It might sound dismissive to say that Fear Factory's discography consists of botched attempts at making an alt-metal version of OK Computer, since their formative albums actually predate Radiohead's opus, and its clear that the industrial rock vets are fellow travelers, not imitators. Like Radiohead, Fear Factory embraces the digital age, sonically, complementing their riff-driven rock numbers with electronic sampling, while bemoaning said age lyrically, with alienation and dehumanization tropes frequently providing a thematic focus. And when singer Burton Bell stops shouting and starts singing, he reveals another similarity with Thom Yorke: a potent strain of Bono-worship, which he forthrightly acknowledged by wrapping up 2005's Transgression with a hard-knuckled rendition of U2's "I Will Follow."
Though they've never managed a landmark album of their own (their best, 1995's Demanufacture, is an enthralling near-miss), Fear Factory has turned out a solid catalogue of haunting industrial metal. But the last few years have been particularly rough for them, with lineup changes and legal woes bringing their productivity to a standstill. Nonetheless, they've rallied for a third decade, and while Mechanize is certainly flawed, it's also a promising new beginning.
For much of its runtime, the album showcases Fear Factory's leanest, most aggressive performances to date. During the heyday of '90s guitar rock, many alt-metal bands, Fear Factory included, succumbed to the promise of a mainstream breakthrough, diluting their sound and giving rise to the awful hybrid of radio-rock and post-Korn aggro that came to be called nü-metal. Thanks to new-millennium Internet culture, that temptation has waned: Extreme metal acts can find wider audiences without softening their edges, but perhaps more significantly, the profusion of micro niches and mini scenes means there's just less of a mainstream to cross into. So where previous dalliances in post-grunge and hard rock too often left Fear Factory sounding like second-rate substitutes for Faith No More or Marilyn Manson, Mechanize fully embraces the possibilities of thrash and metalcore.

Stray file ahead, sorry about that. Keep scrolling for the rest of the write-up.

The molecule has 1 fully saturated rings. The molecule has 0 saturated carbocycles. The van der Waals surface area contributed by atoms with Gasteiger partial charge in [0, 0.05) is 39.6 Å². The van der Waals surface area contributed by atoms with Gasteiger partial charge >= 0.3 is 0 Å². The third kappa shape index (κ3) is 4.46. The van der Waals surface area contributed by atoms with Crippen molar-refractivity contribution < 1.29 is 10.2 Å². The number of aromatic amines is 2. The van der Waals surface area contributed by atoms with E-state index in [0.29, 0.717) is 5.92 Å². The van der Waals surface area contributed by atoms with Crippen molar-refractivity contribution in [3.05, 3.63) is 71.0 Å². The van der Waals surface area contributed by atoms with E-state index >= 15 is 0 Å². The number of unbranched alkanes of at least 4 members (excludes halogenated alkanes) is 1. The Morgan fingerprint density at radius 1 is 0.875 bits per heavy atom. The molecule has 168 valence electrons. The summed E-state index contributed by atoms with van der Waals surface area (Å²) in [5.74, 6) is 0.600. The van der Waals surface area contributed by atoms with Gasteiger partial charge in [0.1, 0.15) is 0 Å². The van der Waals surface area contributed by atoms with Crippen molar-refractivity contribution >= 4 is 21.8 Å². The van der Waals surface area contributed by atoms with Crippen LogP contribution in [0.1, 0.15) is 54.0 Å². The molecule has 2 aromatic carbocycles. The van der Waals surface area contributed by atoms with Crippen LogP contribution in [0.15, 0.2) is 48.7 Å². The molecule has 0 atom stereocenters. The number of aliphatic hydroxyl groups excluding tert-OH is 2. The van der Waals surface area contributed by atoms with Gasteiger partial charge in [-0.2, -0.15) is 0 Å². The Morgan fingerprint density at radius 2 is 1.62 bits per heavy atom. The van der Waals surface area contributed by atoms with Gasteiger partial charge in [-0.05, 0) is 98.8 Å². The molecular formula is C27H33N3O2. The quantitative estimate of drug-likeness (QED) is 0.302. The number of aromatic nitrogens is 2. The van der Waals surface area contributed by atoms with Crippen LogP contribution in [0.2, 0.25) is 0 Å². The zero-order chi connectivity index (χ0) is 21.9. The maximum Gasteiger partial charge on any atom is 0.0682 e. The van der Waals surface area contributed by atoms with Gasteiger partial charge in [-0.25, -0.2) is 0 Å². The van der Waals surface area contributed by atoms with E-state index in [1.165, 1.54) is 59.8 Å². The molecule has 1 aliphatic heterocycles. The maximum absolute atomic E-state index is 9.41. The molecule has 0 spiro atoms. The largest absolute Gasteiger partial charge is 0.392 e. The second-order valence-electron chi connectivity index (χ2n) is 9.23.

The title track provides a ferocious opening, with snarling guitar riffs breaking hard and fast over a punishing double-bass drum assault. In the next 12 minutes, the band dishes out three tracks and no compromises. The mayhem culminates on "Powershifter," which alternates galvanizing choruses with passages of utterly berserk instrumentation. With each succeeding track, though, one suspects that Fear Factory has gotten a little carried away with their new emphasis on speed and precision. Without variation, relentlessness can sound a lot like unimaginativeness. The rushes of machine-gun metal that invigorate the album's opening run start to go stale, beginning with the impossibly unsubtle "Christploiation." It's the fifth track in a row to see the band lock into a (admittedly decent) Slayer impersonation, and it's not also the last. Fear Factory tries admirably to break up the monotony by playing around with samples and ambient passages, but they tend to affix them, somewhat artlessly, to the intros or outros of their songs, rather than finding interesting ways to work them into the mix.
The album does recover in its last few tracks: "Designing the Enemy" is held together by a terrific vocal performance from Bell and some creepy, atmospheric keywork, while "Final Exit," uses the bands last real hit, 2001's "Invisible Wounds," as a departure point for a closer that is, by turns, ethereal, anthemic, and terrifically heavy. Fear Factory has always been most appealing as a thinking man's metal act, and if Mechanize largely dials down the thinking in order to ratchet up the metal, its final act suggests that a better balance is within the band's reach.